The following was published on April 10, 2020, in UChicago News.
By Sara Patterson and Jack Wang
Guggenheim Fellowships have been awarded this year to five University of Chicago scholars, writers and artists who examine everything from sign language to video games to theater, from medieval Islam to the 20th-century United States.
Prof. Mark Philip Bradley, Prof. Diane Brentari, Prof. Patrick Jagoda, Prof. Tahera Qutbuddin and Assoc. Prof. Catherine Sullivan are among the 175 fellows selected in this year’s class from nearly 3,000 applicants. Since 1925, the Guggenheim Fellowships have been given on the basis of prior achievement and exceptional promise—granting more than $375 million to over 18,000 individuals.
“It’s exceptionally encouraging to be able to share such positive news at this terribly challenging time,” Edward Hirsch, president of the John Simon Guggenheim Memorial Foundation, said of this year’s class, announced April 8.
Mark Philip Bradley is a leading scholar of 20th-century U.S. international history, with a focus on postcolonial Southeast Asia. His latest book, The World Reimagined: Americans and Human Rights in the Twentieth Century, explores how global events shaped and reshaped those conceptions for Americans.
The Bernadotte E. Schmitt Distinguished Service Professor, Bradley’s previous books include Vietnam at War and Imagining Vietnam and America: The Making of Postcolonial Vietnam, which won the 2002 Harry J. Benda Prize from the Association for Asian Studies.
The Guggenheim Fellowship, he said, will enable him to “move in very new directions” in his scholarship.
“It is an honor to share this award with other colleagues across the University,” Bradley said. “I am working on a project that seeks to make sense of the imaginary of the global South through conversations with contemporary artists and curators in East and Southeast Asia, and a set of experiments in the digital humanities and data visualization around new Southern political vocabularies.”
He also has co-edited several other publications, including The United States in the World, a series founded in 2006 that now spans more than two dozen books. In addition, Bradley serves as a deputy dean in the Division of the Social Sciences and the faculty director for the Pozen Family Center for Human Rights.
How does a language become a language? That’s one question that Prof. Diane Brentari is trying to answer.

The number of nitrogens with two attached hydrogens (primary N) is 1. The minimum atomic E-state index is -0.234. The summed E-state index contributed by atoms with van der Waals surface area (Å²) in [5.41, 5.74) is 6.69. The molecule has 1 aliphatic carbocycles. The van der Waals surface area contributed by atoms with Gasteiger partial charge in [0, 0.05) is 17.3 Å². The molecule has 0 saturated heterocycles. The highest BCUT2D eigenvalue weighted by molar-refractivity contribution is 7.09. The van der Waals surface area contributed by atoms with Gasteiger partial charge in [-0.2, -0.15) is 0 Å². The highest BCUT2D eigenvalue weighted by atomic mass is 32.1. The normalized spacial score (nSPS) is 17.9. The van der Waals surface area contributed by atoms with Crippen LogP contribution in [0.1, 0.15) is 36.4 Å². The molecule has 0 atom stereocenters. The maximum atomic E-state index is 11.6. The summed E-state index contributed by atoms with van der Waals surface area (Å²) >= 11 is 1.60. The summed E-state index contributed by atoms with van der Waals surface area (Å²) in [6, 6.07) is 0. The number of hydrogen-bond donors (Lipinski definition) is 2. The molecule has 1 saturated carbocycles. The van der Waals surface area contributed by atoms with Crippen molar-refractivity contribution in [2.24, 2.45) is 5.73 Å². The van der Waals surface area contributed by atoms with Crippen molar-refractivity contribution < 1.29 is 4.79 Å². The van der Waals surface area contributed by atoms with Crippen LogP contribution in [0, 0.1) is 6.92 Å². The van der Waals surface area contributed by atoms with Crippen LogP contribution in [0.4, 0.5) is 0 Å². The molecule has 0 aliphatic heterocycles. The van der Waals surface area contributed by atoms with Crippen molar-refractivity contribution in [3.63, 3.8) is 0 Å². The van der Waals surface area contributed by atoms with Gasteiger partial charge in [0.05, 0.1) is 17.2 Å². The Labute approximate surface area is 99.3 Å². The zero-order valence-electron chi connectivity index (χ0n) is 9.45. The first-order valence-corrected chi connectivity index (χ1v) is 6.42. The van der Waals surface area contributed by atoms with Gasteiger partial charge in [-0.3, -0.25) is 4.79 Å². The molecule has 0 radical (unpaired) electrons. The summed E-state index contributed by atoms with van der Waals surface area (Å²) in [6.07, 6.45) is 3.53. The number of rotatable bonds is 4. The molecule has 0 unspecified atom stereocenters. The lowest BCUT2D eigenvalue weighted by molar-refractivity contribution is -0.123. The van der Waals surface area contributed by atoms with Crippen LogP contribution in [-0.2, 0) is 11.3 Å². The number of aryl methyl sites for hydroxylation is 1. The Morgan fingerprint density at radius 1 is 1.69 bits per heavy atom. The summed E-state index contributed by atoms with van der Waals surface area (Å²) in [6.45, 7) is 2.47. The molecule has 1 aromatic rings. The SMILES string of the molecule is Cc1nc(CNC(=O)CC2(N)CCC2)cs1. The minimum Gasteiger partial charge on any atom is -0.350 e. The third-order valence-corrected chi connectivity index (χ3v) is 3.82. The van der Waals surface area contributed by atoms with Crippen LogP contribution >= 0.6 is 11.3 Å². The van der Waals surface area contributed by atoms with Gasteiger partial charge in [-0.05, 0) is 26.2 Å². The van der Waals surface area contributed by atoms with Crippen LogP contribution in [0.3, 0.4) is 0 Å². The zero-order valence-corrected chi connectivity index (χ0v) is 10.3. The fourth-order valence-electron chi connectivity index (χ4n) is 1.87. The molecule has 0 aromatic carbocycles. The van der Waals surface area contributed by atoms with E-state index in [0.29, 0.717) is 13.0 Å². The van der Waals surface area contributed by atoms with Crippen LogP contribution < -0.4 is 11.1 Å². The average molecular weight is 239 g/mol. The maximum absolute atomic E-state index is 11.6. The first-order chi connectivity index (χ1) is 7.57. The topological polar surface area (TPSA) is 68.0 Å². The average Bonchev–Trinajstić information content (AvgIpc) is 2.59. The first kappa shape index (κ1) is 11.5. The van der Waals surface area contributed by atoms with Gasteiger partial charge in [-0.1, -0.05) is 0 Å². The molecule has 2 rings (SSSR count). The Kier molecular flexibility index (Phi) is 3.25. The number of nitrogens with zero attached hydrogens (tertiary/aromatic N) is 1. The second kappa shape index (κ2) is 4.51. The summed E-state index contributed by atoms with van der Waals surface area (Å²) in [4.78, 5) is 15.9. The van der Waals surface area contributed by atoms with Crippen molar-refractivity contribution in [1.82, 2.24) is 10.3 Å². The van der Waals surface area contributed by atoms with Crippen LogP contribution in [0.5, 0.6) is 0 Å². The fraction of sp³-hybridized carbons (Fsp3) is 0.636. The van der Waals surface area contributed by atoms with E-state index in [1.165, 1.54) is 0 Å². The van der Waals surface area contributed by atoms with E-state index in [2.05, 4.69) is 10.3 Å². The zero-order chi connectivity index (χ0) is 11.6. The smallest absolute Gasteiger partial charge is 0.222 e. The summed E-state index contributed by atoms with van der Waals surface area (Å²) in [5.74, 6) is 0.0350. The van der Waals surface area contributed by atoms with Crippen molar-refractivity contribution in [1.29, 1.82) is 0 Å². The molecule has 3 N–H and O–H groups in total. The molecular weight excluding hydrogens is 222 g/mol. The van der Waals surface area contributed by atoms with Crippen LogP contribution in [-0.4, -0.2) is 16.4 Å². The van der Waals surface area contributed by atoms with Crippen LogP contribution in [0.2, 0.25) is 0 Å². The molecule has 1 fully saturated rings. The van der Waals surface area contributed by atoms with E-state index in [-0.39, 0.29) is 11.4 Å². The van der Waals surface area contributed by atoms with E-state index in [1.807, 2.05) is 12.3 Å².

First introduced to American Sign Language (ASL) as a child through her cousin, the UChicago linguist focuses on how sign languages emerge in Deaf communities, and how protactile languages—which use neither sight nor sound—emerge in DeafBlind communities. The Guggenheim fellowship will help further Brentari’s study of non-spoken languages, which will uncover insights into language development at large.
“For spoken languages, we can no longer access the moments when a communication system becomes a language,” said Brentari, the Mary K. Werkman Professor and co-director of the Center for Gesture, Sign and Language in the Department of Linguistics. “However, for signed and protactile languages, it is possible to actively observe a number of important factors involved in language emergence and to prioritize the most significant elements.”
Brentari’s interdisciplinary research is rooted in crosslinguistic collaborative work on sign languages—including ASL, Nicaraguan Sign Language, Italian Sign Language, Hong Kong Sign Language, among others—as well as on protactile languages of DeafBlind communities. Her Guggenheim project, writing a book on Observing the Creation of Language, will analyze how various components of grammar emerge in sign languages and in the protactile language used by DeafBlind people in the United States.
What can medical professionals learn from personal stories about gender, race and sexuality that they can’t from clinical exams? For Prof. Patrick Jagoda, this is the sort of discussion that can be shaped by game design and digital storytelling—combining play with a serious exploration of public health and social justice.
The UChicago scholar explores the arts in the digital age, grounding his research in English, creative writing and philosophy while collaborating across disciplines. That work has resulted in alternate reality games for first-year students in the College, with the most recent project focusing on climate change.